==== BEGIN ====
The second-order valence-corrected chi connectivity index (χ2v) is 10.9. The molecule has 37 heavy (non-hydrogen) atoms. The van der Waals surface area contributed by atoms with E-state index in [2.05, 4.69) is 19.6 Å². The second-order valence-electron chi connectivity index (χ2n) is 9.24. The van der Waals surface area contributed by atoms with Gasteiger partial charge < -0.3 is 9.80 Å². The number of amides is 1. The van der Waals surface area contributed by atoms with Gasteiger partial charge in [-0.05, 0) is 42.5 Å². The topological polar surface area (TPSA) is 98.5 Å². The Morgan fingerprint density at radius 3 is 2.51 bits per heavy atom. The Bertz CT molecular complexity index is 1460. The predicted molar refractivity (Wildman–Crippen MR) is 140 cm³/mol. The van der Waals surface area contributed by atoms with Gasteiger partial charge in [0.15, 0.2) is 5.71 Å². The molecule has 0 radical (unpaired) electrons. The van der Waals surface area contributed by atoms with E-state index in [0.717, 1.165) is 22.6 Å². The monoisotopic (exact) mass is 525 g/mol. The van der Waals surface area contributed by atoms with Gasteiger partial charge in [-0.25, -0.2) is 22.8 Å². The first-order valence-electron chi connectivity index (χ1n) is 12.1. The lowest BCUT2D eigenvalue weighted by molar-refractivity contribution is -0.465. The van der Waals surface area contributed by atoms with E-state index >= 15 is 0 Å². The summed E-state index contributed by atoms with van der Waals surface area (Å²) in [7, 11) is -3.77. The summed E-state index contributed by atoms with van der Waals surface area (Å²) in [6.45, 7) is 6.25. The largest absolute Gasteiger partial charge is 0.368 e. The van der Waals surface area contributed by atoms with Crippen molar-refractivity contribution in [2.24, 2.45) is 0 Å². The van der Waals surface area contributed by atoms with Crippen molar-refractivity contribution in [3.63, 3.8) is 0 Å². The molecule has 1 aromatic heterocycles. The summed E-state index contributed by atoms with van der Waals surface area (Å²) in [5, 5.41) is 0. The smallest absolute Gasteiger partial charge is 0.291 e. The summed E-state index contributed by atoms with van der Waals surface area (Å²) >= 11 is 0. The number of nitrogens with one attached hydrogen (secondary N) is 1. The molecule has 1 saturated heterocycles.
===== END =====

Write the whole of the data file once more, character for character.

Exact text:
The second-order valence-corrected chi connectivity index (χ2v) is 10.9. The molecule has 37 heavy (non-hydrogen) atoms. The van der Waals surface area contributed by atoms with E-state index in [2.05, 4.69) is 19.6 Å². The second-order valence-electron chi connectivity index (χ2n) is 9.24. The van der Waals surface area contributed by atoms with Gasteiger partial charge < -0.3 is 9.80 Å². The number of amides is 1. The van der Waals surface area contributed by atoms with Gasteiger partial charge in [-0.05, 0) is 42.5 Å². The topological polar surface area (TPSA) is 98.5 Å². The Morgan fingerprint density at radius 3 is 2.51 bits per heavy atom. The Bertz CT molecular complexity index is 1460. The predicted molar refractivity (Wildman–Crippen MR) is 140 cm³/mol. The van der Waals surface area contributed by atoms with Gasteiger partial charge in [0.15, 0.2) is 5.71 Å². The molecule has 0 radical (unpaired) electrons. The van der Waals surface area contributed by atoms with E-state index in [0.717, 1.165) is 22.6 Å². The monoisotopic (exact) mass is 525 g/mol. The van der Waals surface area contributed by atoms with Gasteiger partial charge in [-0.25, -0.2) is 22.8 Å². The first-order valence-electron chi connectivity index (χ1n) is 12.1. The lowest BCUT2D eigenvalue weighted by molar-refractivity contribution is -0.465. The van der Waals surface area contributed by atoms with E-state index >= 15 is 0 Å². The summed E-state index contributed by atoms with van der Waals surface area (Å²) in [7, 11) is -3.77. The summed E-state index contributed by atoms with van der Waals surface area (Å²) in [6.45, 7) is 6.25. The largest absolute Gasteiger partial charge is 0.368 e. The van der Waals surface area contributed by atoms with Crippen molar-refractivity contribution in [2.24, 2.45) is 0 Å². The van der Waals surface area contributed by atoms with Crippen molar-refractivity contribution in [3.63, 3.8) is 0 Å². The molecule has 1 aromatic heterocycles. The summed E-state index contributed by atoms with van der Waals surface area (Å²) in [5, 5.41) is 0. The smallest absolute Gasteiger partial charge is 0.291 e. The summed E-state index contributed by atoms with van der Waals surface area (Å²) >= 11 is 0. The number of nitrogens with one attached hydrogen (secondary N) is 1. The molecule has 1 saturated heterocycles.